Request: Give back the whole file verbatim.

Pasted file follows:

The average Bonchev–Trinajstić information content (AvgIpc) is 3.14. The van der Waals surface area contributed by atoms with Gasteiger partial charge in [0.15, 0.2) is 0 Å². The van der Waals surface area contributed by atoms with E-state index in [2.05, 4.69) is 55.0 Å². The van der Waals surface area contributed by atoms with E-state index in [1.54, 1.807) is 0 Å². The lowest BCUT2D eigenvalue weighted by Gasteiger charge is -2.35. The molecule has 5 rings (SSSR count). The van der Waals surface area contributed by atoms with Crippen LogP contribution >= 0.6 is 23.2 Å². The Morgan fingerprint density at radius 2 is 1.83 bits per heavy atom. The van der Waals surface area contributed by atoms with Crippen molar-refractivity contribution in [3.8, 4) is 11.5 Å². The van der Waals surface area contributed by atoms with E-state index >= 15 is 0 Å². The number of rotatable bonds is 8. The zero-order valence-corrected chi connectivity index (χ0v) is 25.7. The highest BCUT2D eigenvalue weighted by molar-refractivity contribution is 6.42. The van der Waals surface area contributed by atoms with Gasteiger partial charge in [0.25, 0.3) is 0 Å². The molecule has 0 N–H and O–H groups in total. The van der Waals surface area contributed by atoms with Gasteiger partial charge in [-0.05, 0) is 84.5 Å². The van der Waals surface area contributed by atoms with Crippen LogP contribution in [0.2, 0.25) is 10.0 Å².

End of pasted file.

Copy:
The average Bonchev–Trinajstić information content (AvgIpc) is 3.14. The van der Waals surface area contributed by atoms with Gasteiger partial charge in [0.15, 0.2) is 0 Å². The van der Waals surface area contributed by atoms with E-state index in [2.05, 4.69) is 55.0 Å². The van der Waals surface area contributed by atoms with E-state index in [1.54, 1.807) is 0 Å². The lowest BCUT2D eigenvalue weighted by Gasteiger charge is -2.35. The molecule has 5 rings (SSSR count). The van der Waals surface area contributed by atoms with Crippen LogP contribution >= 0.6 is 23.2 Å². The Morgan fingerprint density at radius 2 is 1.83 bits per heavy atom. The van der Waals surface area contributed by atoms with Crippen molar-refractivity contribution in [3.8, 4) is 11.5 Å². The van der Waals surface area contributed by atoms with E-state index >= 15 is 0 Å². The number of rotatable bonds is 8. The zero-order valence-corrected chi connectivity index (χ0v) is 25.7. The highest BCUT2D eigenvalue weighted by molar-refractivity contribution is 6.42. The van der Waals surface area contributed by atoms with Gasteiger partial charge in [0.25, 0.3) is 0 Å². The molecule has 0 N–H and O–H groups in total. The van der Waals surface area contributed by atoms with Gasteiger partial charge in [-0.05, 0) is 84.5 Å². The van der Waals surface area contributed by atoms with Crippen LogP contribution in [0.2, 0.25) is 10.0 Å².